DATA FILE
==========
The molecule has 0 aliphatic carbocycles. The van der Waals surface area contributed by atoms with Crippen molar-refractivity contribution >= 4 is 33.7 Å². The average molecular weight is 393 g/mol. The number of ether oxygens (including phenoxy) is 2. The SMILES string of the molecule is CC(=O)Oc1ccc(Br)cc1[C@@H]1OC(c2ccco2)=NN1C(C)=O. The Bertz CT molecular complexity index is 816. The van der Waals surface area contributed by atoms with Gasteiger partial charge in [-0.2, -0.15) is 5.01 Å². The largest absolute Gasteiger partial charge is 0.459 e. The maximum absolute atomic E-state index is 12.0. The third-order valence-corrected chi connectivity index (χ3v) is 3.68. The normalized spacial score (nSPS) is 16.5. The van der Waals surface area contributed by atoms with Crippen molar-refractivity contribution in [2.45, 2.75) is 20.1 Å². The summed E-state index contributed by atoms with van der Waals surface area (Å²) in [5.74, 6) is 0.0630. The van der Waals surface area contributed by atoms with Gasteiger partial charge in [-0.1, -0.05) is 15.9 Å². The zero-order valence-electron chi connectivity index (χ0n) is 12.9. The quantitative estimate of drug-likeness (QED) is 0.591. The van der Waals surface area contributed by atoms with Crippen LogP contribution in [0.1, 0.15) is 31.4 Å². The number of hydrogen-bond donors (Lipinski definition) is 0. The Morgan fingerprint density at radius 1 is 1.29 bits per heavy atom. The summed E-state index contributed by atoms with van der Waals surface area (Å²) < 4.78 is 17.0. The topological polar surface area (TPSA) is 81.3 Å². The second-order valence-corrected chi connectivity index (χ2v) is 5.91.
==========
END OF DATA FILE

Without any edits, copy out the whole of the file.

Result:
The molecule has 0 aliphatic carbocycles. The van der Waals surface area contributed by atoms with Crippen molar-refractivity contribution >= 4 is 33.7 Å². The average molecular weight is 393 g/mol. The number of ether oxygens (including phenoxy) is 2. The SMILES string of the molecule is CC(=O)Oc1ccc(Br)cc1[C@@H]1OC(c2ccco2)=NN1C(C)=O. The Bertz CT molecular complexity index is 816. The van der Waals surface area contributed by atoms with Gasteiger partial charge in [-0.2, -0.15) is 5.01 Å². The largest absolute Gasteiger partial charge is 0.459 e. The maximum absolute atomic E-state index is 12.0. The third-order valence-corrected chi connectivity index (χ3v) is 3.68. The normalized spacial score (nSPS) is 16.5. The van der Waals surface area contributed by atoms with Crippen molar-refractivity contribution in [2.45, 2.75) is 20.1 Å². The summed E-state index contributed by atoms with van der Waals surface area (Å²) in [5.74, 6) is 0.0630. The van der Waals surface area contributed by atoms with Gasteiger partial charge in [-0.1, -0.05) is 15.9 Å². The zero-order valence-electron chi connectivity index (χ0n) is 12.9. The quantitative estimate of drug-likeness (QED) is 0.591. The van der Waals surface area contributed by atoms with Crippen LogP contribution in [0.1, 0.15) is 31.4 Å². The number of hydrogen-bond donors (Lipinski definition) is 0. The Morgan fingerprint density at radius 1 is 1.29 bits per heavy atom. The summed E-state index contributed by atoms with van der Waals surface area (Å²) < 4.78 is 17.0. The topological polar surface area (TPSA) is 81.3 Å². The second-order valence-corrected chi connectivity index (χ2v) is 5.91.